In addition, there are heroes that do scale with abilities but it's completely unnatural. Heroes like Elder Titan or Zeus for example are the result of us trying to stay relevant and digging deep. They don't add any value to the laning stage or taking objectives, they just kind of mock core and because the game goes later and later it almost doesn't matter if you get away with it.

„Digging deep“ - what is the craziest support you have tried out, thinking it would work out in the late game anyway, if you can disclose anything?

The craziest support I've ever tried had to be Magnus, but it was legitimately viable back when the Skewer had max range at rank 1. Nowadays things like Beastmaster and Pugna seem pretty cool. I'm only a 5 role, but the 4 role is where it become ridiculous because literally the entire pool is open. Invoker support was also pretty fun back in the day.

I honestly wish I could just play CM and have a normal ass movement speed and some strength gain, but there are heroes like this flaming bird that can fly across the screen, spit attack speed slowing dots, heal like a Witch Doctor, and reincarnate with all spells refreshed in an aoe.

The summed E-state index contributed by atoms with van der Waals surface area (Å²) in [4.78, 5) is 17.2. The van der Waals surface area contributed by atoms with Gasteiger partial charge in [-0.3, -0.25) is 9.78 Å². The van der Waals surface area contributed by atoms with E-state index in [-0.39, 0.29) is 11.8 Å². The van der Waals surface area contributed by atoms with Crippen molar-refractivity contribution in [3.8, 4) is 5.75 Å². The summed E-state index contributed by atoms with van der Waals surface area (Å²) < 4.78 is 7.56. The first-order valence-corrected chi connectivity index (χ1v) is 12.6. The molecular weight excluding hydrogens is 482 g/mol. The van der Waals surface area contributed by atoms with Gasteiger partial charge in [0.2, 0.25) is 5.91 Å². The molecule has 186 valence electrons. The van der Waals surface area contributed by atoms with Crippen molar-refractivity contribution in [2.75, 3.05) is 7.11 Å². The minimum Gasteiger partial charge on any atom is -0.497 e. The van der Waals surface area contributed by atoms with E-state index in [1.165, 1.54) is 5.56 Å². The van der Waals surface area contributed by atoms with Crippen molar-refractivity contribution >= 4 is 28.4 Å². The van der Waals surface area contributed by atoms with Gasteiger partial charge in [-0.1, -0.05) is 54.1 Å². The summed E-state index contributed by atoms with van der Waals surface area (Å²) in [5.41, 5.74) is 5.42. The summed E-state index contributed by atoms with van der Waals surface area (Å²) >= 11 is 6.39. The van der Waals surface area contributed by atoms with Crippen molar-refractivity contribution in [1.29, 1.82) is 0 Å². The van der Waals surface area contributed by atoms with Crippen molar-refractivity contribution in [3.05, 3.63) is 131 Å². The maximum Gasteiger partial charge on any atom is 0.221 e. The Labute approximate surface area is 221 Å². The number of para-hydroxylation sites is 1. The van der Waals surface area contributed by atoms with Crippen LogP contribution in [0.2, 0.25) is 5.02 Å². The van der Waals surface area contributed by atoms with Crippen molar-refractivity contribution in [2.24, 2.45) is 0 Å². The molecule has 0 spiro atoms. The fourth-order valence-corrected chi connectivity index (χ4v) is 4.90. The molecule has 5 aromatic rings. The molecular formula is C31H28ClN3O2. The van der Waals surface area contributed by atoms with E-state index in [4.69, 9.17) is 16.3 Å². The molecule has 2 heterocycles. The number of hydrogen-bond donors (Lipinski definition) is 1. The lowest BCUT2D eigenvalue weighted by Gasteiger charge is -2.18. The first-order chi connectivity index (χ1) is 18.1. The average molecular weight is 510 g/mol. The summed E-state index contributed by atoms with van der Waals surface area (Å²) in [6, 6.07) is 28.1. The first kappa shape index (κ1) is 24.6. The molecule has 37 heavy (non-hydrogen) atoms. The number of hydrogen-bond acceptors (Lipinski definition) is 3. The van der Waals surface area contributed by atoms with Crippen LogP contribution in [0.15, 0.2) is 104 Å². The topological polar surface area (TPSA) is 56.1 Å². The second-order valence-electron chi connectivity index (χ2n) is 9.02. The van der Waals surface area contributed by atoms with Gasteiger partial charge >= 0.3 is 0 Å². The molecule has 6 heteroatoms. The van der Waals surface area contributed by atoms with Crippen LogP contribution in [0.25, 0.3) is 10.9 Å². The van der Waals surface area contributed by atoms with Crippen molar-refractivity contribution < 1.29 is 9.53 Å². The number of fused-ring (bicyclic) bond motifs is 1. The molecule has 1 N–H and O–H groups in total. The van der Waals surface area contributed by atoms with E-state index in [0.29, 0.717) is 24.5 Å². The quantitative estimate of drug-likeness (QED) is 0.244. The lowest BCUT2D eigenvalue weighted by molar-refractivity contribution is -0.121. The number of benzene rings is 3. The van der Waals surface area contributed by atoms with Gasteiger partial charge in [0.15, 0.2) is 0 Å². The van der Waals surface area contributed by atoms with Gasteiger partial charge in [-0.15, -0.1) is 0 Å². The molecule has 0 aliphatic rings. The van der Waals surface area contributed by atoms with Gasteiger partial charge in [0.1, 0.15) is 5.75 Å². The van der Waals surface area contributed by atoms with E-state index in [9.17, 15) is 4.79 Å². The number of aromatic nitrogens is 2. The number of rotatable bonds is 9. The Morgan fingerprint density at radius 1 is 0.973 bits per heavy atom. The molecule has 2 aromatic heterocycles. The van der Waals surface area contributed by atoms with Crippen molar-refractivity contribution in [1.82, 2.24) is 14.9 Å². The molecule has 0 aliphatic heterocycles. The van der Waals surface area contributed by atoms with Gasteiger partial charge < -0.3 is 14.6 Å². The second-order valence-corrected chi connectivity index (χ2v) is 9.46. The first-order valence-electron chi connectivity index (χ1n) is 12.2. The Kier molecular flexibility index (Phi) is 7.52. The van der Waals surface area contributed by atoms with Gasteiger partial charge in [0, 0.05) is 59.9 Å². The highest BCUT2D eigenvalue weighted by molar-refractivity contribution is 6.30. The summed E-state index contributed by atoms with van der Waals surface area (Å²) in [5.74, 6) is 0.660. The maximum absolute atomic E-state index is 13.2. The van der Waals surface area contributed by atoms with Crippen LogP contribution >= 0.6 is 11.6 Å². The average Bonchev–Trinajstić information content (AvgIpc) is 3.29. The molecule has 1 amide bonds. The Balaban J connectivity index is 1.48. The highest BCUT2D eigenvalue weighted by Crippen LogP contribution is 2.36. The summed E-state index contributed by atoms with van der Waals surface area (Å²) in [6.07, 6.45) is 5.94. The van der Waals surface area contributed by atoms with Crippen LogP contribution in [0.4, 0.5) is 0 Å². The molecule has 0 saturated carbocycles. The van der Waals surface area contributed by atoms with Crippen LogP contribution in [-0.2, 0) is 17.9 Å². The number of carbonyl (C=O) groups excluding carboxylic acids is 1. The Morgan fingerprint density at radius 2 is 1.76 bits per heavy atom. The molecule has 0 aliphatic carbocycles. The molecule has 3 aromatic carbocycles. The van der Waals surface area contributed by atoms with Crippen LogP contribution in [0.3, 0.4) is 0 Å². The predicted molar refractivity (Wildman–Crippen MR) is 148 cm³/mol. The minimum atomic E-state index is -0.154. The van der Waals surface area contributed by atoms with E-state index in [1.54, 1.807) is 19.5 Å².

"The 4 role is where it become ridiculous because literally the entire pool is open."


The old days ! I remember the Magnus, though you played him on lane if I recall correctly - would you ever consider doing the cliff-jungling on Dire in a competitive match?

I liked the hero a lot because he had great stats for trilanes and offered an interesting and unique advantage to the lane. Cliff jungling is no fun! I do like abusing the jungle pulls with things like Pudge Hooks or Rubick Lift though.

Which reminds me of your Windrunner once in which you effectively farmed three camps in the jungle by pulling the creepwave through - it used to be a thing for a short while but nowadays its more about normal double pulls, why is that?